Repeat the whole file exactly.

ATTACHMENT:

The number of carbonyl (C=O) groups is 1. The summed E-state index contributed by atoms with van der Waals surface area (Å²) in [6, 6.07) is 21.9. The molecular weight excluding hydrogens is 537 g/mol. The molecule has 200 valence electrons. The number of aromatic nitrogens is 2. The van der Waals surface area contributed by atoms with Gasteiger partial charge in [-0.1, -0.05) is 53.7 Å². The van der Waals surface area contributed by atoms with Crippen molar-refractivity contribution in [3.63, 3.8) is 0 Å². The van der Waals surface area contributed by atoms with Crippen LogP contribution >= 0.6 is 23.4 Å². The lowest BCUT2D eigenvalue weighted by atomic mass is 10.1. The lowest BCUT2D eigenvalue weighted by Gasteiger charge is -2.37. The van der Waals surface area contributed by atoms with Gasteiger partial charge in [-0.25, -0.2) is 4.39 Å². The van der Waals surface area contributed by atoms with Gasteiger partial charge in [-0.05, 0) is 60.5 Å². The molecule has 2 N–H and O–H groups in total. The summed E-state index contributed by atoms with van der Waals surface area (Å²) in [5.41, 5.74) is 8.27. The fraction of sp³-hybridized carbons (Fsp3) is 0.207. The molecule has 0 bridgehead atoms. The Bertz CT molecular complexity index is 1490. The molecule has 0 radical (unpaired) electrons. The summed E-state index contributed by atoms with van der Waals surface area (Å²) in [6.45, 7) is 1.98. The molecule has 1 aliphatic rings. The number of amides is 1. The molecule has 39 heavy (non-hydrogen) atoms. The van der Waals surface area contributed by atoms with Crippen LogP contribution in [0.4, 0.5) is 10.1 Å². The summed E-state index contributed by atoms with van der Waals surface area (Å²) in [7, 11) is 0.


The number of carbonyl (C=O) groups is 1. The summed E-state index contributed by atoms with van der Waals surface area (Å²) in [6, 6.07) is 21.9. The molecular weight excluding hydrogens is 537 g/mol. The molecule has 200 valence electrons. The number of aromatic nitrogens is 2. The van der Waals surface area contributed by atoms with Gasteiger partial charge in [-0.1, -0.05) is 53.7 Å². The van der Waals surface area contributed by atoms with Crippen molar-refractivity contribution in [3.63, 3.8) is 0 Å². The van der Waals surface area contributed by atoms with Crippen LogP contribution >= 0.6 is 23.4 Å². The lowest BCUT2D eigenvalue weighted by atomic mass is 10.1. The lowest BCUT2D eigenvalue weighted by Gasteiger charge is -2.37. The van der Waals surface area contributed by atoms with Gasteiger partial charge in [-0.25, -0.2) is 4.39 Å². The van der Waals surface area contributed by atoms with Gasteiger partial charge in [-0.05, 0) is 60.5 Å². The molecule has 2 N–H and O–H groups in total. The summed E-state index contributed by atoms with van der Waals surface area (Å²) in [5.41, 5.74) is 8.27. The fraction of sp³-hybridized carbons (Fsp3) is 0.207. The molecule has 0 bridgehead atoms. The Bertz CT molecular complexity index is 1490. The molecule has 0 radical (unpaired) electrons. The summed E-state index contributed by atoms with van der Waals surface area (Å²) in [6.45, 7) is 1.98. The molecule has 1 aliphatic rings. The number of amides is 1. The molecule has 39 heavy (non-hydrogen) atoms. The van der Waals surface area contributed by atoms with Crippen LogP contribution in [0.4, 0.5) is 10.1 Å². The summed E-state index contributed by atoms with van der Waals surface area (Å²) in [7, 11) is 0.